In their statement, the Bishops recalled that “the production of human beings in the laboratory, regardless of the purpose, contradicts the dignity of the person and is ethically inadmissible.”
Likewise, they emphasized that “the experimentation with these human beings ‘left over’ from fertilization processes is another attack against their personal dignity” and they recalled, as they said in May of 2004, that “to defrost these ‘leftover’ embryos in order to revive them and later take their lives in the harvesting of stem cells for research is a gravely illicit act that cannot be justified for any supposedly therapeutic reasons.”
The bishops also recalled that “research with stem cells from adults is a real alternative” that “does not pose any ethical problems.”
Lastly, the statement pointed out that “as noble as the purpose may be, the production, manipulation and destruction of human embryos is morally unacceptable. Human beings can never be used as instruments.”
, Nov 1, 2004 (CNA) - The Vice President of the Bishops Conference of Colombia, Archbishop Augusto Castro, called on the Armed Revolutionary Forces of Colombia (FARC) to consider the government’s proposal to hold negotiations at the Apostolic Nunciature.
Archbishop Castro heads the Church commission which has been in contact with the rebels in order to help bring about an agreement that will secure the release of hostages.
Speaking on Radio Caracol, the Archbishop said, “This proposal is in response to the need to find solutions at a time in which we were all worried we had reached a dead-end.”
Colombia’s president, Alvaro Uribe, proposed this weekend the possibility of a meeting between the government’s chief negotiator for peace, Luis Carlos Restrepo, and representatives of FARC at the Apostolic Nunciature for a maximum period of five days in order to finalize a humanitarian agreement.
The government wants the FARC to free policemen and soldiers that have been kidnapped, as well as that of ex-presidential candidate Ingrid Betancourt and three US advisors. The FARC wants the government to release 50 rebel soldiers from prison.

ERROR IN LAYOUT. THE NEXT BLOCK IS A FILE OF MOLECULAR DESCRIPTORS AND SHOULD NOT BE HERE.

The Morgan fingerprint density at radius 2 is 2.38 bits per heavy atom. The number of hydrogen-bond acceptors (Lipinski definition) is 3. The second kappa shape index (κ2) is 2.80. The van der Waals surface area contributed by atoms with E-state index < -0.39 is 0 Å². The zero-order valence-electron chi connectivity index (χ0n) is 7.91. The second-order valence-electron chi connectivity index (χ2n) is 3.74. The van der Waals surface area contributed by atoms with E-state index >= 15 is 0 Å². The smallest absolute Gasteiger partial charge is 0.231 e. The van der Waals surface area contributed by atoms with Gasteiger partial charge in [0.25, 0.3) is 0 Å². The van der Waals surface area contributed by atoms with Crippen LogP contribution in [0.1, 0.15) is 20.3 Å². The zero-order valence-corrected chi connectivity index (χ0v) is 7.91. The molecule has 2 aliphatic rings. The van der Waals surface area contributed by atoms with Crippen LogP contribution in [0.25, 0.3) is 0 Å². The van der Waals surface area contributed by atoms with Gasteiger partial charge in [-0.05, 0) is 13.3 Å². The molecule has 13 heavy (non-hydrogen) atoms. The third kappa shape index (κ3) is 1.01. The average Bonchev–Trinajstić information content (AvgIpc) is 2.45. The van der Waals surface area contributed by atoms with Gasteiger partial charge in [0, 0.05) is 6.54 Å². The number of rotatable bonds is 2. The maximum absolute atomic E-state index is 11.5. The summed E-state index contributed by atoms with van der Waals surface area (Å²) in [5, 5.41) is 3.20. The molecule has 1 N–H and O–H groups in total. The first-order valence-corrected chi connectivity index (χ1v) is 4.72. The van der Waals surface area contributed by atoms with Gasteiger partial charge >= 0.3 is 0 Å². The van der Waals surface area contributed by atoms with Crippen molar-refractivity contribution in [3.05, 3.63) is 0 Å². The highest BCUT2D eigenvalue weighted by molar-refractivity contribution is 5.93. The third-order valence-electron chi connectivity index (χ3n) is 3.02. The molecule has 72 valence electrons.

Montevideo, Uruguay, Nov 1, 2004 (CNA) - Archbishop Nicolas Cotugno of Montevideo, Uruguay, reminded citizens who went to the polls yesterday to elect a new president that elections are “a serious commitment to the Lord and to our brothers and sisters” to “collaborate in the building of a social reality that is in greater conformity to the Gospel message.”
The Archbishop warned that “in this normal polarization which is part of every electoral process, we should not forget for an instant that God is our Father and that we are all brothers and sisters journeying through history towards the Kingdom.”
“As brothers and sisters we should be humble in our opinions, especially if they differ” because only thus “can we truly seek out the truth and the greatest good for all,” he said.
In “our Christian communities,” he went on, “this should be an opportunity to grow in faith and in fraternity. Therefore it is important that we keep an attitude of affirming that which we share more than that which divides us, thus seeking out a consensus whenever possible.”
“The most important thing is not winning, but seeking out the best solution for our country’s problems,” he added. “What we are deciding is the future of the Uruguayan people, their happiness or unhappiness.”